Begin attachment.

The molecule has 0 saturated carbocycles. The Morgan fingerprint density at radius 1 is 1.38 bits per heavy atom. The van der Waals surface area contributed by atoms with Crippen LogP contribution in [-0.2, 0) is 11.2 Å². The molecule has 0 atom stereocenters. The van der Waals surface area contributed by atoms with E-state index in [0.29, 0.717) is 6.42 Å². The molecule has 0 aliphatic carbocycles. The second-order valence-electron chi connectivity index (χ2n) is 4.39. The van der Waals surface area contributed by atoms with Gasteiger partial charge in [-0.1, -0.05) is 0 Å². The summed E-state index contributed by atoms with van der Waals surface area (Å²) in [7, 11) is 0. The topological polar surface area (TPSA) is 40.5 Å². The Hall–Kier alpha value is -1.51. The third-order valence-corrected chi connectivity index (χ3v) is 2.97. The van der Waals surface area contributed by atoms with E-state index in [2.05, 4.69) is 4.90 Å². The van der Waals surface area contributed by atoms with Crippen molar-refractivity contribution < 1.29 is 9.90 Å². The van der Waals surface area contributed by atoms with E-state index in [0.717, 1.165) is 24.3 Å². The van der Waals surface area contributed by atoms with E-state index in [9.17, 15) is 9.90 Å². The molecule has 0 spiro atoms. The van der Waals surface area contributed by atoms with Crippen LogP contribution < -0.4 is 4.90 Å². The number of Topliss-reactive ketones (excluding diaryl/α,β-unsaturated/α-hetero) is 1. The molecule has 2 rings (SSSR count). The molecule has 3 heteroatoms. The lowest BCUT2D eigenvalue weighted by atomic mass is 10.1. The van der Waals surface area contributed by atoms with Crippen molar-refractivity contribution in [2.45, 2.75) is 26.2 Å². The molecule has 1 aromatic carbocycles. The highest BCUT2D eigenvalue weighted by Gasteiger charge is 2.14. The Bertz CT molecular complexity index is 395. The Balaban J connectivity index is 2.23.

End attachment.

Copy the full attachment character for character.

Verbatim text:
The molecule has 0 saturated carbocycles. The Morgan fingerprint density at radius 1 is 1.38 bits per heavy atom. The van der Waals surface area contributed by atoms with Crippen LogP contribution in [-0.2, 0) is 11.2 Å². The molecule has 0 atom stereocenters. The van der Waals surface area contributed by atoms with E-state index in [0.29, 0.717) is 6.42 Å². The molecule has 0 aliphatic carbocycles. The second-order valence-electron chi connectivity index (χ2n) is 4.39. The van der Waals surface area contributed by atoms with Gasteiger partial charge in [-0.1, -0.05) is 0 Å². The summed E-state index contributed by atoms with van der Waals surface area (Å²) in [7, 11) is 0. The topological polar surface area (TPSA) is 40.5 Å². The Hall–Kier alpha value is -1.51. The third-order valence-corrected chi connectivity index (χ3v) is 2.97. The van der Waals surface area contributed by atoms with E-state index in [2.05, 4.69) is 4.90 Å². The van der Waals surface area contributed by atoms with Crippen molar-refractivity contribution < 1.29 is 9.90 Å². The van der Waals surface area contributed by atoms with E-state index in [0.717, 1.165) is 24.3 Å². The van der Waals surface area contributed by atoms with E-state index in [9.17, 15) is 9.90 Å². The molecule has 0 spiro atoms. The van der Waals surface area contributed by atoms with Crippen LogP contribution < -0.4 is 4.90 Å². The number of Topliss-reactive ketones (excluding diaryl/α,β-unsaturated/α-hetero) is 1. The molecule has 2 rings (SSSR count). The molecule has 3 heteroatoms. The lowest BCUT2D eigenvalue weighted by atomic mass is 10.1. The van der Waals surface area contributed by atoms with Crippen molar-refractivity contribution in [2.45, 2.75) is 26.2 Å². The molecule has 1 aromatic carbocycles. The highest BCUT2D eigenvalue weighted by Gasteiger charge is 2.14. The Bertz CT molecular complexity index is 395. The Balaban J connectivity index is 2.23.